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12/18/10
Insights. Chemical, business, breakthroughs, rumors in the media
Filed under: Mentoring, Legal matters, Observ. Trends
Posted by: site admin @ 9:23 am

While we all read and peruse documents from many
sources, what can you do to tell whether the information,
knowledge and facts are true?

It is a dilemma we all face.  Are there rules of thumb
or practices to adopt that could help us?

I have been taken by a book by Bill Kovach and Tom
Rosenstiel, titled “Blur” with a long subtitle that is a
recommended resource.

Kovach and Rosenstiel have collaborated on journalism
texts and, as journalism has extended into wider realms,
have expanded their audience view in this book.  They
authored a readable tool that provides some insights
on how we should engage the items we read.

The book provided excellent criteria for me to read
the “Disappearing jobs” article and offer constructive
feedback that the trends commented on were not new
and “surprising” but have been the case for the forty
years as I have observed them.

An eye-catcher for me was the authors clustering of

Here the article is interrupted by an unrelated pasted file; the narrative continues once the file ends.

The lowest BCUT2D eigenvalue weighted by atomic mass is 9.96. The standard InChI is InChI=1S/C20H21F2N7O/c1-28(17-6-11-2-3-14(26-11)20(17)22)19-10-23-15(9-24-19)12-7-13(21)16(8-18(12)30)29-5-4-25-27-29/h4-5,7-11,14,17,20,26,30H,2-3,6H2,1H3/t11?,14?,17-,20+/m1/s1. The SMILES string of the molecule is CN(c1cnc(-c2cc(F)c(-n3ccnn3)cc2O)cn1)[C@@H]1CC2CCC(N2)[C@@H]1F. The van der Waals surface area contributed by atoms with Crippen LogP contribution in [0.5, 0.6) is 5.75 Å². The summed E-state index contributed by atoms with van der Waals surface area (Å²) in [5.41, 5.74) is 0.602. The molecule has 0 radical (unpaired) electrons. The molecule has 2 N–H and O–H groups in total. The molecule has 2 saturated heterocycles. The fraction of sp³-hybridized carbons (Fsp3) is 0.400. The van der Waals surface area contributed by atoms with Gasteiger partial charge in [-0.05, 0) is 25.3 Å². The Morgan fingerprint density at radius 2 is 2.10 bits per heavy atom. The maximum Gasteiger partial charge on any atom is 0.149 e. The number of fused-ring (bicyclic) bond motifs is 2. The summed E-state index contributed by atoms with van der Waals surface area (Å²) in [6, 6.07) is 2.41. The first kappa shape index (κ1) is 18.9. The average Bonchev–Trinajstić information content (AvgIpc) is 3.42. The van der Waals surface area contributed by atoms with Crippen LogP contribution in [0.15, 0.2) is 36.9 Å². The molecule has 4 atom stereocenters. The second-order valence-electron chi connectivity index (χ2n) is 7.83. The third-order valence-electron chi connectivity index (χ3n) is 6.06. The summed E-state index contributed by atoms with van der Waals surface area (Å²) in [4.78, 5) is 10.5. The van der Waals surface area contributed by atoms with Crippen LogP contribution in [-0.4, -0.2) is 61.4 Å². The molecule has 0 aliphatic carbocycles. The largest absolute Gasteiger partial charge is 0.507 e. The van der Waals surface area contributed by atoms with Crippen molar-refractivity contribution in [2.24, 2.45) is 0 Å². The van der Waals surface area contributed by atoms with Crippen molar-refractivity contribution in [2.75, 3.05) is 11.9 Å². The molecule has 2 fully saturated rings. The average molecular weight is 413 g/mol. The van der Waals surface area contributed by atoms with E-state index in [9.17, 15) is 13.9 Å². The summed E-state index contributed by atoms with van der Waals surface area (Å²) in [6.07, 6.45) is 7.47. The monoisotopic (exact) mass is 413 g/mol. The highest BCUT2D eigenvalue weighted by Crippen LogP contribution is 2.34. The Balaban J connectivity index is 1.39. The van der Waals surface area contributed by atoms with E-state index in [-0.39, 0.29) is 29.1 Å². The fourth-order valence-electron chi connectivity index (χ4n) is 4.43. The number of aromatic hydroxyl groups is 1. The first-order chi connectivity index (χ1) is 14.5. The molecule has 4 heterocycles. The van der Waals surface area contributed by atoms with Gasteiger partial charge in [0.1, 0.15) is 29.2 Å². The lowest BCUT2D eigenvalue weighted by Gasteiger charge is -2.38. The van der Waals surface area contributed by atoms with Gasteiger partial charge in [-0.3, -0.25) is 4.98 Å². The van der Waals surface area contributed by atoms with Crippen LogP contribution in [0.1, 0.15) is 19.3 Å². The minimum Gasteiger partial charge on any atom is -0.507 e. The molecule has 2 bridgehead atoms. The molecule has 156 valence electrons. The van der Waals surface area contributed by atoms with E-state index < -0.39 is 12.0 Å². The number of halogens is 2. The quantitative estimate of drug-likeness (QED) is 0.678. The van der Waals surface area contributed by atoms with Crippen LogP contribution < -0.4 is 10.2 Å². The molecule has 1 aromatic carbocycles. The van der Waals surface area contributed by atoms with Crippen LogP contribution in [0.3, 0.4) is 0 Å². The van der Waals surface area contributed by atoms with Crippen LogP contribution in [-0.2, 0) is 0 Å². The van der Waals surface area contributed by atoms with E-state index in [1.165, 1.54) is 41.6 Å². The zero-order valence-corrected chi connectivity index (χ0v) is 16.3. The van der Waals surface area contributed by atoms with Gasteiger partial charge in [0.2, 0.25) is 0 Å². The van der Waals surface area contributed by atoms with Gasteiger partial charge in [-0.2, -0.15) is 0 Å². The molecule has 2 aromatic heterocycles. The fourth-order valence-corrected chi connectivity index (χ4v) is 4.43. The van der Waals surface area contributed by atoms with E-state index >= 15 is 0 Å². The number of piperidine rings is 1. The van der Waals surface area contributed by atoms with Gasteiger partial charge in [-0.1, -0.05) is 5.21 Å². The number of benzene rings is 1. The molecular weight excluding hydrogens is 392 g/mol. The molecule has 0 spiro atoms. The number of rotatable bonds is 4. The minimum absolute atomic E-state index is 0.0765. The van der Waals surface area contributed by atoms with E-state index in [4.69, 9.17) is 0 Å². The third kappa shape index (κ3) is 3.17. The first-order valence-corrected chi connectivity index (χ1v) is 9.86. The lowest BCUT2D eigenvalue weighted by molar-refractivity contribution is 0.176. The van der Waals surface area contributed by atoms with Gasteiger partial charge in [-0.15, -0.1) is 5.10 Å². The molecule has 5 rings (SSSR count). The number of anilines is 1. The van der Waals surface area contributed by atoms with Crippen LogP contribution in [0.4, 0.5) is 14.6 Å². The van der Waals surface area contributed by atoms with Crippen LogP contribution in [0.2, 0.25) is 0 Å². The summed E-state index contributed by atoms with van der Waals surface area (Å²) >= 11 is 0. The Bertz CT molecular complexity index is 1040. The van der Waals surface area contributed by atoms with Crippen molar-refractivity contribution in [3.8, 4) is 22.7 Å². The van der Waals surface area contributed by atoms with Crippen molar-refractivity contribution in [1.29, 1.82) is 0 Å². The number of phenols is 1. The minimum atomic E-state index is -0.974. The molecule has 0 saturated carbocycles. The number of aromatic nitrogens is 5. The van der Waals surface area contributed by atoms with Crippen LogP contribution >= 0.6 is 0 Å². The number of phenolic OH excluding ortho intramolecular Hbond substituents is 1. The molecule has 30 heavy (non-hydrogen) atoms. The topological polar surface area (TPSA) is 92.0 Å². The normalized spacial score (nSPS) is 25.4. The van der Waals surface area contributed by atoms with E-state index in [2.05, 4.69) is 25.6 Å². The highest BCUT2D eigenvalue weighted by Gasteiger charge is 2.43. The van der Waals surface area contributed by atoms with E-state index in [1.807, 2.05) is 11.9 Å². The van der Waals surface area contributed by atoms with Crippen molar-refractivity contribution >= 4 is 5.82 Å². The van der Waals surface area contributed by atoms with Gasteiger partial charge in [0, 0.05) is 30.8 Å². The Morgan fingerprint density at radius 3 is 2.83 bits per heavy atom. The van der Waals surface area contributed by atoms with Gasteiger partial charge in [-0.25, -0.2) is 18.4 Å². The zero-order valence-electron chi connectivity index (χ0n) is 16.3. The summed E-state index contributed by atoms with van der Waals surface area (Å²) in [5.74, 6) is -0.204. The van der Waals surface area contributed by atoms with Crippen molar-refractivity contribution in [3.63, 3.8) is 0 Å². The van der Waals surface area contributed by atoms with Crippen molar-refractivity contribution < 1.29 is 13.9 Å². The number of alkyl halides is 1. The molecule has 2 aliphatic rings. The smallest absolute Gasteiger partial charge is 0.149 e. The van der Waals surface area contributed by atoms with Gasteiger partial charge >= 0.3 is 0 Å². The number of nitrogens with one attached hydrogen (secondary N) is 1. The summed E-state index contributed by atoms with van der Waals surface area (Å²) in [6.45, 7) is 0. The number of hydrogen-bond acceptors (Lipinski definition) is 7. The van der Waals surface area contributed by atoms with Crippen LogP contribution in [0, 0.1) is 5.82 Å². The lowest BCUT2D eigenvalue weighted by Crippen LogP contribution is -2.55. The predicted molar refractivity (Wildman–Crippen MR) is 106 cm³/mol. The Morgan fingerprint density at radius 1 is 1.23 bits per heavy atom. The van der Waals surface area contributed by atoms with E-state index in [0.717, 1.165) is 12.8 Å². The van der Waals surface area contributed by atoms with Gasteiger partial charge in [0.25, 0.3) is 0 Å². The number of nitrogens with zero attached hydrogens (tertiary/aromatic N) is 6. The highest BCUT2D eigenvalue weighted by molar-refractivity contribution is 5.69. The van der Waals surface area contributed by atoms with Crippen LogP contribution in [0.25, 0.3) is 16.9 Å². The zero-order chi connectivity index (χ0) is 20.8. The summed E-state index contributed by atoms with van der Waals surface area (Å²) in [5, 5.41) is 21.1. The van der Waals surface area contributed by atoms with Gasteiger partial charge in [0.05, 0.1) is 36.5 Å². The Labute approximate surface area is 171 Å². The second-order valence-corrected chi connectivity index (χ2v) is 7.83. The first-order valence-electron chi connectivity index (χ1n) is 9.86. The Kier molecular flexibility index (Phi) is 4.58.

news media items as
 - accurate and contextualized stories based on confirmed
evidence, with valid conclusions from knowledgeable
authors.  [verification]
 - immediate and on the spot recording of developments
as they happen providing a flow and attention-grabbing
conduit.  Little cause and effect, authors act as monitors
and impact not always clear.  [assertion]
 - reporting items with a slant reaffirming the mindset
of an intended audience.  Sometimes it is clear that the
words and inflections reflect an agenda. [affirmation]
 - depictions of incidents or allegations that appear like
news worthy items that are targeted to support or oppose
points of view. [interest-group]

The authors propose strategies to deal with each in
objective manners.  They also point out that newer media
types, such as aggregation, blogging, tweeting and
texting are communication forms that should be examined
as one or a blend of the four models.

So, my estimate is that the article mentioned above
reflects the journalism of assertion, the second cluster.

There are many other places these observable trends
can be applied, especially in the business world and
technology, science and engineering forecasting.

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